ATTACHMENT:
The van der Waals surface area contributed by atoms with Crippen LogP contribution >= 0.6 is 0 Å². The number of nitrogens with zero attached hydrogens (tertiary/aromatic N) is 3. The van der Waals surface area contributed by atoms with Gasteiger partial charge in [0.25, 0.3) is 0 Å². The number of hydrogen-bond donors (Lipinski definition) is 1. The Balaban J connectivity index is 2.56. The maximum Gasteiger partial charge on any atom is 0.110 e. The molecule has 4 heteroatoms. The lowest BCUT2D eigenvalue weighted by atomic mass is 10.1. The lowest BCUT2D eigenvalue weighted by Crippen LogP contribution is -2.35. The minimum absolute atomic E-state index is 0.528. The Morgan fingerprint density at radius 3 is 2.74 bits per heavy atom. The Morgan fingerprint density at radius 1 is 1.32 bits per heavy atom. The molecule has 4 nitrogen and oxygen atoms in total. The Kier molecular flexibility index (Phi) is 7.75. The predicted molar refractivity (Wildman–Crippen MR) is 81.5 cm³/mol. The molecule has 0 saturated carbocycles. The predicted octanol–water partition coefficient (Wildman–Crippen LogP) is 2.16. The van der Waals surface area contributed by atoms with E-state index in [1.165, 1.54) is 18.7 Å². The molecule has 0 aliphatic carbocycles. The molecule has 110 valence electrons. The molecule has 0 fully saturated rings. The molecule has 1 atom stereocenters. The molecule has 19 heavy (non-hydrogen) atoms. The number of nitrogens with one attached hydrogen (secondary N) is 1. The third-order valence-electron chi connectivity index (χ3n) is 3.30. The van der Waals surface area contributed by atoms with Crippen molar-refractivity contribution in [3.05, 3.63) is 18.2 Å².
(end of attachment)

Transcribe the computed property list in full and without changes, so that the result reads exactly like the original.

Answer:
The van der Waals surface area contributed by atoms with Crippen LogP contribution >= 0.6 is 0 Å². The number of nitrogens with zero attached hydrogens (tertiary/aromatic N) is 3. The van der Waals surface area contributed by atoms with Gasteiger partial charge in [0.25, 0.3) is 0 Å². The number of hydrogen-bond donors (Lipinski definition) is 1. The Balaban J connectivity index is 2.56. The maximum Gasteiger partial charge on any atom is 0.110 e. The molecule has 4 heteroatoms. The lowest BCUT2D eigenvalue weighted by atomic mass is 10.1. The lowest BCUT2D eigenvalue weighted by Crippen LogP contribution is -2.35. The minimum absolute atomic E-state index is 0.528. The Morgan fingerprint density at radius 3 is 2.74 bits per heavy atom. The Morgan fingerprint density at radius 1 is 1.32 bits per heavy atom. The molecule has 4 nitrogen and oxygen atoms in total. The Kier molecular flexibility index (Phi) is 7.75. The predicted molar refractivity (Wildman–Crippen MR) is 81.5 cm³/mol. The molecule has 0 saturated carbocycles. The predicted octanol–water partition coefficient (Wildman–Crippen LogP) is 2.16. The van der Waals surface area contributed by atoms with E-state index in [1.165, 1.54) is 18.7 Å². The molecule has 0 aliphatic carbocycles. The molecule has 110 valence electrons. The molecule has 0 fully saturated rings. The molecule has 1 atom stereocenters. The molecule has 19 heavy (non-hydrogen) atoms. The number of nitrogens with one attached hydrogen (secondary N) is 1. The third-order valence-electron chi connectivity index (χ3n) is 3.30. The van der Waals surface area contributed by atoms with Crippen molar-refractivity contribution in [3.05, 3.63) is 18.2 Å².